Vikings

How the Packers Took a 21-0 Lead Before the Vikings Knew What Hit Them

Photo Credit: Jeff Hanisch (USA Today Sports)

After flirting with a shutout in Week 1 against the Atlanta Falcons, the Minnesota Vikings defense had reason to be confident.

After generating just 10 points in their Week 1 performance against the Chicago Bears, the Green Bay Packers had cause for concern on offense.

Both narratives took a 180-degree turn in the first 16 minutes of Sunday’s 21-16 win for Green Bay.

The Packers scored all 21 of their points by the second play of the second quarter, finishing their first three drives with touchdowns to build a 21-0 lead that the Vikings couldn’t erase. To the defense’s credit, it shut the Packers out for the better part of three quarters, but the adjustments didn’t come in time.

“They had us off balance,” said head coach Mike Zimmer. “They didn’t start fast last week, so we figured they would this week. They caught us on a couple things, and we were a little bit banged up in the secondary so we had to make some adjustments.”

Green Bay drove 171 yards on the first three drives, needing just 19 total plays, a gaudy average of 9 yards per play.

Their first play from scrimmage found Davante Adams open for 39 yards as he fooled Xavier Rhodes and Harrison Smith with an over route that featured a double move bringing him toward the sideline after he appeared to be crossing the field against Rhodes’ outside leverage.

“I mean, it was a new play,” Rhodes said. “We thought something else. There was no audible or nothing. Adams ran a different route than we thought he’d normally run on film. So I thought something, Harry thought something. It’s just not what we’d seen on film and he just broke it off. The first 15 plays are always different from what you see on film. It was a good play at the right time.”

Green Bay then gave Minnesota a taste of its own medicine with two pitch plays out to the right, one week after the Vikings abused the Falcons with a similar concept. Running back Aaron Jones gained 21 yards on two plays to put Green Bay in the red zone.

On the next play, Vikings linebackers Anthony Barr and Eric Kendricks got out of position on a screen pass to Jamaal Williams, who motored in for a 15-yard touchdown reception, capping a four-play, 75-yard drive that offered little resistance from the Vikings.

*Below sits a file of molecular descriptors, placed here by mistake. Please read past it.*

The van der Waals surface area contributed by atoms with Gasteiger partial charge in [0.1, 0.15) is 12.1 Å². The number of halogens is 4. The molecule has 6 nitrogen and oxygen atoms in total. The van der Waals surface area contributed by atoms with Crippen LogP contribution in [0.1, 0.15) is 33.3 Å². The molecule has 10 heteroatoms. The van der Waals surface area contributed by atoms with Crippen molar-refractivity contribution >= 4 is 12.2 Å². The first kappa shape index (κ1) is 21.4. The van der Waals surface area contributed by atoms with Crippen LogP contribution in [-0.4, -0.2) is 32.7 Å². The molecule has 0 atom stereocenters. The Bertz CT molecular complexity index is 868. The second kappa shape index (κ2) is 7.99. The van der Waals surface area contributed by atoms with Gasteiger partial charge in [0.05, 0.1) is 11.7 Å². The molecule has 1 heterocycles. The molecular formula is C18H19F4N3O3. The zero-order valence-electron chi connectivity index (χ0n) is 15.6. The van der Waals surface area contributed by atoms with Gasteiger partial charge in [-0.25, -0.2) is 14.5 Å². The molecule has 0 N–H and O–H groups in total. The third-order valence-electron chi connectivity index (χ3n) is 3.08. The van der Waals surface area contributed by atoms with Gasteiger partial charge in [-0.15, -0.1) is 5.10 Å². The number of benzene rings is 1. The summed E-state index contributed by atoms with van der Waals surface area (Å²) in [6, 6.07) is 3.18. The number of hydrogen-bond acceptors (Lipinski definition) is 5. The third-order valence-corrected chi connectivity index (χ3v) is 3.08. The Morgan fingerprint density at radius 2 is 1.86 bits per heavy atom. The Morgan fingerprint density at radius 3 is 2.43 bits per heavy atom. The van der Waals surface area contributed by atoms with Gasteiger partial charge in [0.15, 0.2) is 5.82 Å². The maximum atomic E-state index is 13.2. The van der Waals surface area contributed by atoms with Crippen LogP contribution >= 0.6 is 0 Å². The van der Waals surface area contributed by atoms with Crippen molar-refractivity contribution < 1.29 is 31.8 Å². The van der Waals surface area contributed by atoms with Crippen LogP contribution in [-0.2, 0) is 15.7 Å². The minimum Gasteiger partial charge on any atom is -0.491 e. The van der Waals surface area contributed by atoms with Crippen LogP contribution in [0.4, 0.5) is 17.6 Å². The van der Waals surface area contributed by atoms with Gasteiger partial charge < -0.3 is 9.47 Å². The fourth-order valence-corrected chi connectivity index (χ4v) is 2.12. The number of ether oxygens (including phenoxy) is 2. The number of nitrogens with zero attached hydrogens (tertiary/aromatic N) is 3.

“The fun thing about it is we have moved the ball at times very easily,” Rodgers said after the game. “I think we made improvements from Week 1 to Week 2.”

Drive No. 2 was all about Rodgers converting third downs with his arm. On 3rd and 6 he found Marquez Valdes-Scantling for 14 yards on an in-cutting pattern against Trae Waynes. Three plays later, Rodgers converted a 3rd and 5 to Adams, who beat fill-in Jayron Kearse, the starting nickel replacing Mackensie Alexander (elbow). Three plays later, Rodgers took advantage of Rhodes’ off coverage with a quick pass to Adams in the flat to set up 1st and goal.

With Alexander out, Rodgers found a way to exploit not only Kearse on this drive but rookie Nate Meadors — who was moved to the active roster from the practice squad this week. Shortly after entering, Meadors was targeted on a 12-yard touchdown pass to Geronimo Allison, which Zimmer called a “bad matchup.”

“They found some of our substitution guys and hit them early,” he said.

The third drive came courtesy of a shortened field following Kirk Cousins’ fumble. Green Bay took over at the Minnesota 33-yard line and needed just four plays. Adams, who was huge in the first half, beat Rhodes on a crossing route for 15 yards on the first play. After that, it was the Aaron Jones show. The running back took a draw for nine yards, a dump-off pass against Barr for seven yards and a 2-yard read-option plunge into the end zone.

Packers 21, Vikings 0.

“Typically we’re pretty good in the red zone,” said Zimmer. “Today we weren’t good enough.”

It’s remarkable that the same defense proceeded to shut the Packers out for 44 minutes, allowing no drive longer than six plays until the Packers’ final possession.

But some lapses in coverage against a quality receiver, linebackers scuffling to defend running backs and reserve nickels getting picked on all contributed to the insurmountable deficit.

“They just took their shots,” said defensive end Danielle Hunter. “They came out and took their shots and we didn’t start fast enough.”